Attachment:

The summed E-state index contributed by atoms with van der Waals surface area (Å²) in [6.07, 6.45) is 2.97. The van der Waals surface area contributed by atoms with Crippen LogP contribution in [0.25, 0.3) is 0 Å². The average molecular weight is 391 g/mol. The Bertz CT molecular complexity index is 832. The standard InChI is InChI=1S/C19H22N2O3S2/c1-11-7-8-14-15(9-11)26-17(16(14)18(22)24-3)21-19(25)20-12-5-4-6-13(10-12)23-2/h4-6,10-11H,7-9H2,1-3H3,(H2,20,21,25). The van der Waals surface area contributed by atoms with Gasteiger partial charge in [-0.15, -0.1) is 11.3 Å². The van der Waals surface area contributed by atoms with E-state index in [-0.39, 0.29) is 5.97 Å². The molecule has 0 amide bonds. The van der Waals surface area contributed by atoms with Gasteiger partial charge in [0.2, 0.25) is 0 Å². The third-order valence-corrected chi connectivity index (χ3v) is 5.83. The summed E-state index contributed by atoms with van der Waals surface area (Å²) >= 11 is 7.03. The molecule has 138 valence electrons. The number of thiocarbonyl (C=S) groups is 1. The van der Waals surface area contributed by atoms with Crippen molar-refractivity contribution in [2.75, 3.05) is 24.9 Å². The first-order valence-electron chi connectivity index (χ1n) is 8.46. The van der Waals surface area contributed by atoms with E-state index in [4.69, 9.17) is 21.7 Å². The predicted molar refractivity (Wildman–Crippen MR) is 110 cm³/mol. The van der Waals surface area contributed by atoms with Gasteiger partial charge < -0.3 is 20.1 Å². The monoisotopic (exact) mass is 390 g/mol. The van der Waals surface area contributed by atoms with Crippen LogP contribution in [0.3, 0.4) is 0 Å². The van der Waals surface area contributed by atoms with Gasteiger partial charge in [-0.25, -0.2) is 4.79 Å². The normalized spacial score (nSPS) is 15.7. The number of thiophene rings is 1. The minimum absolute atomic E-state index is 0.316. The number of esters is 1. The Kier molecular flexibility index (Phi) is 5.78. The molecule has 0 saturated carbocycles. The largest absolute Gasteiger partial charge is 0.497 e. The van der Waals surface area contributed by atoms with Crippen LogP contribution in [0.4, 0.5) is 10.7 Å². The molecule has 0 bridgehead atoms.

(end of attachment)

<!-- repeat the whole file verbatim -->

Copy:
The summed E-state index contributed by atoms with van der Waals surface area (Å²) in [6.07, 6.45) is 2.97. The van der Waals surface area contributed by atoms with Crippen LogP contribution in [0.25, 0.3) is 0 Å². The average molecular weight is 391 g/mol. The Bertz CT molecular complexity index is 832. The standard InChI is InChI=1S/C19H22N2O3S2/c1-11-7-8-14-15(9-11)26-17(16(14)18(22)24-3)21-19(25)20-12-5-4-6-13(10-12)23-2/h4-6,10-11H,7-9H2,1-3H3,(H2,20,21,25). The van der Waals surface area contributed by atoms with Gasteiger partial charge in [-0.15, -0.1) is 11.3 Å². The van der Waals surface area contributed by atoms with E-state index in [-0.39, 0.29) is 5.97 Å². The molecule has 0 amide bonds. The van der Waals surface area contributed by atoms with Gasteiger partial charge in [0.2, 0.25) is 0 Å². The third-order valence-corrected chi connectivity index (χ3v) is 5.83. The summed E-state index contributed by atoms with van der Waals surface area (Å²) >= 11 is 7.03. The molecule has 138 valence electrons. The number of thiocarbonyl (C=S) groups is 1. The van der Waals surface area contributed by atoms with Crippen molar-refractivity contribution in [2.75, 3.05) is 24.9 Å². The first-order valence-electron chi connectivity index (χ1n) is 8.46. The van der Waals surface area contributed by atoms with E-state index in [4.69, 9.17) is 21.7 Å². The predicted molar refractivity (Wildman–Crippen MR) is 110 cm³/mol. The van der Waals surface area contributed by atoms with Gasteiger partial charge < -0.3 is 20.1 Å². The monoisotopic (exact) mass is 390 g/mol. The van der Waals surface area contributed by atoms with Crippen LogP contribution in [0.3, 0.4) is 0 Å². The van der Waals surface area contributed by atoms with Gasteiger partial charge in [-0.25, -0.2) is 4.79 Å². The normalized spacial score (nSPS) is 15.7. The number of thiophene rings is 1. The minimum absolute atomic E-state index is 0.316. The number of esters is 1. The Kier molecular flexibility index (Phi) is 5.78. The molecule has 0 saturated carbocycles. The largest absolute Gasteiger partial charge is 0.497 e. The van der Waals surface area contributed by atoms with Crippen LogP contribution in [0.4, 0.5) is 10.7 Å². The molecule has 0 bridgehead atoms.